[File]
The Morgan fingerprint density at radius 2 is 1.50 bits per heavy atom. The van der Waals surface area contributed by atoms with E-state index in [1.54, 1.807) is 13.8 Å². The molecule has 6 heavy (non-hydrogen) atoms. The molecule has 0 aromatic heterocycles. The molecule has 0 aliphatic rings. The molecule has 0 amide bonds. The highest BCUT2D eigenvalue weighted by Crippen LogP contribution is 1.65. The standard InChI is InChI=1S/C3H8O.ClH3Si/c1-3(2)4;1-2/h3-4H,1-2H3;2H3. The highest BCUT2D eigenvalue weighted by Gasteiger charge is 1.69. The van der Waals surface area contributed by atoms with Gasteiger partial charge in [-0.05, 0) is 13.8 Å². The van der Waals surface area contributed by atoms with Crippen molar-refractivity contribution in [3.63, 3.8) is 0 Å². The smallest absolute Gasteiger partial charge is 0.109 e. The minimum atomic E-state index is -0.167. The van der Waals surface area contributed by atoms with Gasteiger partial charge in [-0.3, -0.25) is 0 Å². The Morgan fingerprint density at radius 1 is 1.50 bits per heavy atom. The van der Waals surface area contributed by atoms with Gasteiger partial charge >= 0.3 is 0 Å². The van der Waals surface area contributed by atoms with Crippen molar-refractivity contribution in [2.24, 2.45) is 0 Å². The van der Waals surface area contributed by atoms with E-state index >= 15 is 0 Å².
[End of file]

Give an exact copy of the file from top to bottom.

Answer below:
The Morgan fingerprint density at radius 2 is 1.50 bits per heavy atom. The van der Waals surface area contributed by atoms with E-state index in [1.54, 1.807) is 13.8 Å². The molecule has 6 heavy (non-hydrogen) atoms. The molecule has 0 aromatic heterocycles. The molecule has 0 aliphatic rings. The molecule has 0 amide bonds. The highest BCUT2D eigenvalue weighted by Crippen LogP contribution is 1.65. The standard InChI is InChI=1S/C3H8O.ClH3Si/c1-3(2)4;1-2/h3-4H,1-2H3;2H3. The highest BCUT2D eigenvalue weighted by Gasteiger charge is 1.69. The van der Waals surface area contributed by atoms with Gasteiger partial charge in [-0.05, 0) is 13.8 Å². The van der Waals surface area contributed by atoms with Crippen molar-refractivity contribution in [3.63, 3.8) is 0 Å². The smallest absolute Gasteiger partial charge is 0.109 e. The minimum atomic E-state index is -0.167. The van der Waals surface area contributed by atoms with Gasteiger partial charge in [-0.3, -0.25) is 0 Å². The Morgan fingerprint density at radius 1 is 1.50 bits per heavy atom. The van der Waals surface area contributed by atoms with Gasteiger partial charge >= 0.3 is 0 Å². The van der Waals surface area contributed by atoms with Crippen molar-refractivity contribution in [2.24, 2.45) is 0 Å². The van der Waals surface area contributed by atoms with E-state index >= 15 is 0 Å².